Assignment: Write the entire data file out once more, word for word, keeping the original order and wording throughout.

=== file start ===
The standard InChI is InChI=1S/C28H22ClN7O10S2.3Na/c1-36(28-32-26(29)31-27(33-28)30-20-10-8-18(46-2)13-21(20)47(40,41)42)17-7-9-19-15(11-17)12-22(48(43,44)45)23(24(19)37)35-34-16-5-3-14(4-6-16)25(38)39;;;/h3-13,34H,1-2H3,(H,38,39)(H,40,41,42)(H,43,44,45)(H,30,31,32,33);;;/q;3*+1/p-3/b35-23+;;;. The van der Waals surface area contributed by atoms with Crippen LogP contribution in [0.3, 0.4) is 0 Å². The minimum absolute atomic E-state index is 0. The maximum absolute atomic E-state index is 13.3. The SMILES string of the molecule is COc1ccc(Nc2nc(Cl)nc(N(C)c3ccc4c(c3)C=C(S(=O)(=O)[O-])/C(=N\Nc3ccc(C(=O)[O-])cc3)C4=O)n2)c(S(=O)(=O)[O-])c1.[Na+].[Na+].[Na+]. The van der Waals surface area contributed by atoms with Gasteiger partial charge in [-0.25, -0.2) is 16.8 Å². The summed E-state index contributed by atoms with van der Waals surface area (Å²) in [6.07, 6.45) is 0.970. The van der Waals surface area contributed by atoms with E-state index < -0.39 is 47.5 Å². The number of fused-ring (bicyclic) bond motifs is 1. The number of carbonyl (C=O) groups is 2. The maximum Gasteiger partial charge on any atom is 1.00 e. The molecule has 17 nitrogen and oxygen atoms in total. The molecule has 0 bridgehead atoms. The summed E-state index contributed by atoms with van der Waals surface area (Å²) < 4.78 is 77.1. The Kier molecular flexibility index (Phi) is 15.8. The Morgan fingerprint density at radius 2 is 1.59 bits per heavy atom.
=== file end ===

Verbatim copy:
The standard InChI is InChI=1S/C28H22ClN7O10S2.3Na/c1-36(28-32-26(29)31-27(33-28)30-20-10-8-18(46-2)13-21(20)47(40,41)42)17-7-9-19-15(11-17)12-22(48(43,44)45)23(24(19)37)35-34-16-5-3-14(4-6-16)25(38)39;;;/h3-13,34H,1-2H3,(H,38,39)(H,40,41,42)(H,43,44,45)(H,30,31,32,33);;;/q;3*+1/p-3/b35-23+;;;. The van der Waals surface area contributed by atoms with Crippen LogP contribution in [0.3, 0.4) is 0 Å². The minimum absolute atomic E-state index is 0. The maximum absolute atomic E-state index is 13.3. The SMILES string of the molecule is COc1ccc(Nc2nc(Cl)nc(N(C)c3ccc4c(c3)C=C(S(=O)(=O)[O-])/C(=N\Nc3ccc(C(=O)[O-])cc3)C4=O)n2)c(S(=O)(=O)[O-])c1.[Na+].[Na+].[Na+]. The van der Waals surface area contributed by atoms with Gasteiger partial charge in [-0.25, -0.2) is 16.8 Å². The summed E-state index contributed by atoms with van der Waals surface area (Å²) in [6.07, 6.45) is 0.970. The van der Waals surface area contributed by atoms with E-state index < -0.39 is 47.5 Å². The number of fused-ring (bicyclic) bond motifs is 1. The number of carbonyl (C=O) groups is 2. The maximum Gasteiger partial charge on any atom is 1.00 e. The molecule has 17 nitrogen and oxygen atoms in total. The molecule has 0 bridgehead atoms. The summed E-state index contributed by atoms with van der Waals surface area (Å²) < 4.78 is 77.1. The Kier molecular flexibility index (Phi) is 15.8. The Morgan fingerprint density at radius 2 is 1.59 bits per heavy atom.